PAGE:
Sebastian Paluch

fractal artist


My adventure with art has begun fairly recently, namely with coronovirus pandemic caused lockdown.

Adventure in an active sense, ie. making art that is, as I have always been an avid museum-goer and have always enjoyed consuming art, so to speak, in my free time.


During the sad lockdown I was finally free to explore some other things in life, in my case that was to venture into fractal creation.


Unrestricted by usual constraints of Monday to Friday, 9 to 5 workday, I dived nose deep into fractal software and after a while, really amazing results started to appear.


Fractal art is not exactly like conventional art, ie. I do not know what result I am going to achieve at the end of the process. What I do is to explore virtual yet unrealized combinations of mathematical functions and decide that the job is done based purely on my sense of aesthetics and when I am emotionally touched by what I see.

My every artwork is a journey into the unknown and that is the beauty of it - pushing the envelope as far as you can and finding yet undiscovered treasures, waiting there in platonic possibilities realm to be found.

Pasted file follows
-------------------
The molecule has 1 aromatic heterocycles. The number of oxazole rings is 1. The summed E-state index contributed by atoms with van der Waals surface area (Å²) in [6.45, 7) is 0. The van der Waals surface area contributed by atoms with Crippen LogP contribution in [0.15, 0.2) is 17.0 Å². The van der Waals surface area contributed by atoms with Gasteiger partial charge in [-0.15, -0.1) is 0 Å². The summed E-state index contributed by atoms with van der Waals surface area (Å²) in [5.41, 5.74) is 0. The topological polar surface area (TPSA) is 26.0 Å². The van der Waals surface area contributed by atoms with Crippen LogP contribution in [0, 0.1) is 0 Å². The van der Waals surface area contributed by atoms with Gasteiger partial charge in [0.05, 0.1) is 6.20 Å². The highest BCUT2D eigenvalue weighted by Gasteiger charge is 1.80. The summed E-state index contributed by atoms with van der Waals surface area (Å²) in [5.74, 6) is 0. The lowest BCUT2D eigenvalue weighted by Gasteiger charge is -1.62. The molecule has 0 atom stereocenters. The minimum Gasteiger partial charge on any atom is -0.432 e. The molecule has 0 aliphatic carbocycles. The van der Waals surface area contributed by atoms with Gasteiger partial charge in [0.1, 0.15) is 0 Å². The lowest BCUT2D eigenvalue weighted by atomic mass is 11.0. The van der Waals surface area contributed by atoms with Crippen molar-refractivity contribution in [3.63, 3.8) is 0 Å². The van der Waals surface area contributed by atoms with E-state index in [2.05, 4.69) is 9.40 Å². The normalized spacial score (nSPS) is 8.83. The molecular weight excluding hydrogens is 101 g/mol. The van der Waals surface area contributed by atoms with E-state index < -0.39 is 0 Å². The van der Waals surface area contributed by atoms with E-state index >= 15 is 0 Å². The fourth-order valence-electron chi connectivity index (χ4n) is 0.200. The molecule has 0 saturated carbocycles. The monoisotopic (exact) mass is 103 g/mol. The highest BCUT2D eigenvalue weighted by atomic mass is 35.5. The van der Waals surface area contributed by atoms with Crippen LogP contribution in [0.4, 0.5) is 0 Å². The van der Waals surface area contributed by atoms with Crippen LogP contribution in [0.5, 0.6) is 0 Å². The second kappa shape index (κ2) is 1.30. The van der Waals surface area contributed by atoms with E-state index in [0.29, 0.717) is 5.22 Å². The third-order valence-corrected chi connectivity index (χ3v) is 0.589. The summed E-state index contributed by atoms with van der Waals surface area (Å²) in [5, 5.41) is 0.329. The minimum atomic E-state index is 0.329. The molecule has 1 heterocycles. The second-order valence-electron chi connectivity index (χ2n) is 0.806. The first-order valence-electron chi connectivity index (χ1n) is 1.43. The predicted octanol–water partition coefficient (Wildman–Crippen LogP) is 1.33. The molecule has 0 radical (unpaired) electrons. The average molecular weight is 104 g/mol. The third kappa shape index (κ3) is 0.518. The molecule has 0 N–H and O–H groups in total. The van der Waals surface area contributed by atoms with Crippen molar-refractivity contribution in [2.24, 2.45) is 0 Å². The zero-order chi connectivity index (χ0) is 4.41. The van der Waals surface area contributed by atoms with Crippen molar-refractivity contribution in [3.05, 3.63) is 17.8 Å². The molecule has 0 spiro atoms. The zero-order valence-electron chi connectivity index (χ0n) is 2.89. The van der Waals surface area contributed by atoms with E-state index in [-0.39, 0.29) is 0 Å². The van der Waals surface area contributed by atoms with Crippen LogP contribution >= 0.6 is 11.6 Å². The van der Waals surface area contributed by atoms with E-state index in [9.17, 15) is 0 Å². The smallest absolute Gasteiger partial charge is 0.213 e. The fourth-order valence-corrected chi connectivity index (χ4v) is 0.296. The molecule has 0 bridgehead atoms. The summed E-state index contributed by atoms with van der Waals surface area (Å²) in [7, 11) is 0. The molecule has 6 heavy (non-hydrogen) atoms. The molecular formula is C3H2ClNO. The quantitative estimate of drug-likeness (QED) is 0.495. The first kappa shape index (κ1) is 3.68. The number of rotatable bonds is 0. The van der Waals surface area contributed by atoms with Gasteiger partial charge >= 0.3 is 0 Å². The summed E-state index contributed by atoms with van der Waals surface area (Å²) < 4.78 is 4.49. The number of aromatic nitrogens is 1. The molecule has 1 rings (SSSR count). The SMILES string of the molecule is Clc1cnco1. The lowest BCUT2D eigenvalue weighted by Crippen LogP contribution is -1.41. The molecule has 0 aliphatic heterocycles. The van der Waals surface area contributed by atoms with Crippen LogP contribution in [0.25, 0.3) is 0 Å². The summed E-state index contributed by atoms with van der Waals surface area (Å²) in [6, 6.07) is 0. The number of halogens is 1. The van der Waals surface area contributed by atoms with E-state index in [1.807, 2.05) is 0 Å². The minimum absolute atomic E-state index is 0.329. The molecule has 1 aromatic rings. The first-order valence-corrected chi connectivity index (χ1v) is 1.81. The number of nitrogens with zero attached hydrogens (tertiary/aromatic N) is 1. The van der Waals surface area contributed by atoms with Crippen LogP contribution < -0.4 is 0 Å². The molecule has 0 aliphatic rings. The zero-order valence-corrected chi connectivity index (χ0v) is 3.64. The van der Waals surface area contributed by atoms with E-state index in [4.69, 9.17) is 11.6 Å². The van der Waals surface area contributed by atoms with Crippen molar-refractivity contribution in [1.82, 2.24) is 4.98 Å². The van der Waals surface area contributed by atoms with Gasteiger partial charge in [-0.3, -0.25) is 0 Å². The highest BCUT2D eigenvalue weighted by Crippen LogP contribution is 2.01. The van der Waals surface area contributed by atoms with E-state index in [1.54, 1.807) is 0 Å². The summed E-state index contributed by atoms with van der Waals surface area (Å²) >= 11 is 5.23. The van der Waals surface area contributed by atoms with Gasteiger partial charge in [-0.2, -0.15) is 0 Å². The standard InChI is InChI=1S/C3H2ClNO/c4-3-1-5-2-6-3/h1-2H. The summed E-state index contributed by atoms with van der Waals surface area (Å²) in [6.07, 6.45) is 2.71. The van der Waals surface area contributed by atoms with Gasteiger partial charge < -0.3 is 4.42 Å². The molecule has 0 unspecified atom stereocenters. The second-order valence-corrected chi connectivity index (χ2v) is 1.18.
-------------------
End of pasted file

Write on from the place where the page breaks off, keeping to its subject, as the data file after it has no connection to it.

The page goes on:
I want my art to convey sense of underlying beauty and strong emotions to a viewer - I cannot be sure what emotions it will evoke, as (to paraphrase great Umberto Eco) art is a machine for creating interpretations, that the artist is often unaware at the time of creation, but the emotional connection must be there - then I know I've done my job right.


My art is by its nature very abstract, but I have many inspirations that influenced my aesthetics. To name but a few: Yaoyi Kusama, Assyrian Lion Hunt, Chauvet cave paintings, Paul Klee, Piet Mondrian, Jarek Yerka, Tamara Lempicki, Zdzisław Beksiński,Salvador Dali, Andrzej Pągowski, Rene Magritte, Ai Weiwei and so the list goes on, and on, and on... :)